For the City Times
Organizers of the Dan Sandstrom Walleye Tournament raised $16,850 for United Way of Portage County’s Learn for Life at their event Saturday, Aug. 1, on the Wisconsin River in Stevens Point.
The tournament attracted 64 teams competing for $4,870 in prize money. Placing first in the tournament were Robin Engum and Matt Korpel who took home $1,000 for the win. The largest walleye was weighed in by Ed and Doug Kruzitski who took home $195 for the catch.
Monetary prizes were also awarded to the other top 19 finishers in the tournament. The mystery fish (bluegill) category this year was won by Dwaine Engebretson and Brian Wierzba who won two $100 fishing rods for the accomplishment.
Moose Lodge was the host site where a Kids’ Casting Contest, tournament results and fundraiser were held. Vallin said a record number of kids participated in the casting contest.
“The community support for the tournament, raffle and Kids’ Casting Contest is amazing,” said Rollie Vallin, tournament organizer, who started the event as a tribute to his late brother-in-law, Dan Sandstrom. “To be able to honor Dan through a fishing tournament and then to help the community by raising money for United Way’s Learn for Life program is what he would have wanted.”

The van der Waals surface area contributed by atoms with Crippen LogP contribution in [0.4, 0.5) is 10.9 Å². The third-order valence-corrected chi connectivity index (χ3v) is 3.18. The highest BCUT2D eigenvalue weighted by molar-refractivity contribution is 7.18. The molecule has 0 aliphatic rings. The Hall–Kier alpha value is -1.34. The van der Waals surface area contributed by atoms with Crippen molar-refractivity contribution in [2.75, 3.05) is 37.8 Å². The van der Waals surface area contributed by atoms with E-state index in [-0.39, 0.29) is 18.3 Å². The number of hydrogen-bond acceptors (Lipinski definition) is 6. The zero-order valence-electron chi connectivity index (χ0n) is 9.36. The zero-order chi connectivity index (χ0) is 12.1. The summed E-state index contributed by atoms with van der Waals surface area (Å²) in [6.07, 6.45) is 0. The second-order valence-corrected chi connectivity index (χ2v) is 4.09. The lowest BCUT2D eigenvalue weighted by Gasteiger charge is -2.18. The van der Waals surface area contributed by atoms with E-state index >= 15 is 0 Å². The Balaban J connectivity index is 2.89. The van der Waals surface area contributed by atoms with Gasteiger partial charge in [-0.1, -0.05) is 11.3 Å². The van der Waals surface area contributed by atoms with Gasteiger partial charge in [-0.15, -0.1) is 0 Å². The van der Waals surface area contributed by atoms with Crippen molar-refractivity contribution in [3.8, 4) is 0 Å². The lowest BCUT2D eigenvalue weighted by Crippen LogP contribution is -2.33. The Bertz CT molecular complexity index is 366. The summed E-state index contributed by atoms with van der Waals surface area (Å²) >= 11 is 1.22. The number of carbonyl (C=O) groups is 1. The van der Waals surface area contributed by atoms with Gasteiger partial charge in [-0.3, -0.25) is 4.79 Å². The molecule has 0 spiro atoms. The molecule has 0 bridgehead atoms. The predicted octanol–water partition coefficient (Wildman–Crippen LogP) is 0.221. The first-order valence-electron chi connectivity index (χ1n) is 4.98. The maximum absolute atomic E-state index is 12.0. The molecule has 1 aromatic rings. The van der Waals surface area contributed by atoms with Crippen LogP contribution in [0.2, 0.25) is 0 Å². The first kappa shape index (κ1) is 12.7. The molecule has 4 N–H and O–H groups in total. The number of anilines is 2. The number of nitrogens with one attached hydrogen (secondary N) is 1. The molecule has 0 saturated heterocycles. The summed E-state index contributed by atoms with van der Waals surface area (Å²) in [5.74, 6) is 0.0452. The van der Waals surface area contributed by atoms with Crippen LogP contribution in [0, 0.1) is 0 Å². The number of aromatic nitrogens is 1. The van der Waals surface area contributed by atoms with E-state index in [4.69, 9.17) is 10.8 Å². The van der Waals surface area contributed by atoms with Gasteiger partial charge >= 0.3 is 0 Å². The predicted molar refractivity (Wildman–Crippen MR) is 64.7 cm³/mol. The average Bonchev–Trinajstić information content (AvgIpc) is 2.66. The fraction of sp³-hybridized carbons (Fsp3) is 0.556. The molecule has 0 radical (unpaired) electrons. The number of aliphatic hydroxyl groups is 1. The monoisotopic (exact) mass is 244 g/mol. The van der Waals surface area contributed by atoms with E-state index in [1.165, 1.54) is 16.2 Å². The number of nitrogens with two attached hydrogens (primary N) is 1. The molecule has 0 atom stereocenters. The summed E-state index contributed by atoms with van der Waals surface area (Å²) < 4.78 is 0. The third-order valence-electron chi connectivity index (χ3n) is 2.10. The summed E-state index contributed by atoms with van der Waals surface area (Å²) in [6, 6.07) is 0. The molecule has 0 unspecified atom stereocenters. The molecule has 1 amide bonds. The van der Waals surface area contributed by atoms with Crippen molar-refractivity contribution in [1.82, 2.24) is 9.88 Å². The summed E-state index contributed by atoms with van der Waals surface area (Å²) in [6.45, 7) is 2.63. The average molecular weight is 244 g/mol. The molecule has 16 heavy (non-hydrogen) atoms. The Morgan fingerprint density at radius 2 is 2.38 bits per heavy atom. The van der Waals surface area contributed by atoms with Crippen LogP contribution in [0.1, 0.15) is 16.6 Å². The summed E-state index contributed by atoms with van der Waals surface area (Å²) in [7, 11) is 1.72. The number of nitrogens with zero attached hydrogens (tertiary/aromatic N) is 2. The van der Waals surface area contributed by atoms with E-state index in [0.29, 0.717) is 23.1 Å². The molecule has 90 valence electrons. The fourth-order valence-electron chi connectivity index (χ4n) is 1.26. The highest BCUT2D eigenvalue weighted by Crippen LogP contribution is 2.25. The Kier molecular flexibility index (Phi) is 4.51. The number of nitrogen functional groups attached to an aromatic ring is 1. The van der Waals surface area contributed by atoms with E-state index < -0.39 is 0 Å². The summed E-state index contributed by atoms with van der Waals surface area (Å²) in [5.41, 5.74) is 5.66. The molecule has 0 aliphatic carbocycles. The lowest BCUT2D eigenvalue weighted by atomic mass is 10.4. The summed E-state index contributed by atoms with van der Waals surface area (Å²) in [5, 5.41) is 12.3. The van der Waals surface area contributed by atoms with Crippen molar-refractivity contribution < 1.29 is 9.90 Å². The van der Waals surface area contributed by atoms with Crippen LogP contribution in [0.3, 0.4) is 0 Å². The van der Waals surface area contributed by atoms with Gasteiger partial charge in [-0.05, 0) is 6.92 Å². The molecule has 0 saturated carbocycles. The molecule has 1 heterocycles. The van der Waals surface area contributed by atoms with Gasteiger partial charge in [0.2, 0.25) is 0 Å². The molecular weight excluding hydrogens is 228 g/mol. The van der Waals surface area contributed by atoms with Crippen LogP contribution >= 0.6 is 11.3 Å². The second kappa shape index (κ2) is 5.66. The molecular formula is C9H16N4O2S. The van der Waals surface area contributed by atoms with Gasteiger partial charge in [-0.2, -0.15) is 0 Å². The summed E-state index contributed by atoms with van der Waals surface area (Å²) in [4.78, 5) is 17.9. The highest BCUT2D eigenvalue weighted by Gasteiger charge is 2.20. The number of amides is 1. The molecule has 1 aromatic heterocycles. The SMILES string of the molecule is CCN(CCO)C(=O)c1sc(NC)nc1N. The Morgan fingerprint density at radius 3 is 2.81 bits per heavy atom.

All monies raised through the raffle were given to Learn for Life, which is a unique collaboration between United Way and 14 elementary schools in Portage County. The goal of Learn for Life is to increase reading achievement in our community so that children in Portage County are proficient in reading by the time they finish third grade.
Laura Pfeil, United Way of Portage County Community Initiatives Associate, said this donation is especially important because the program is expanding into additional schools in Portage County this school year, as well as into second grade in the Stevens Point Area School District. “Learn for Life is helping kids learn to read, so they will read to learn,” said Pfeil. “Rollie and his family, through their generosity, have given a huge gift to this community.”
Pfeil said the program is still looking for additional tutors who can commit to one hour per week during the school day to help students with their reading proficiency. “With the continued expansion of the program, we need volunteers who want to make a difference in the lives of children in our community by volunteering only an hour a week,” she said.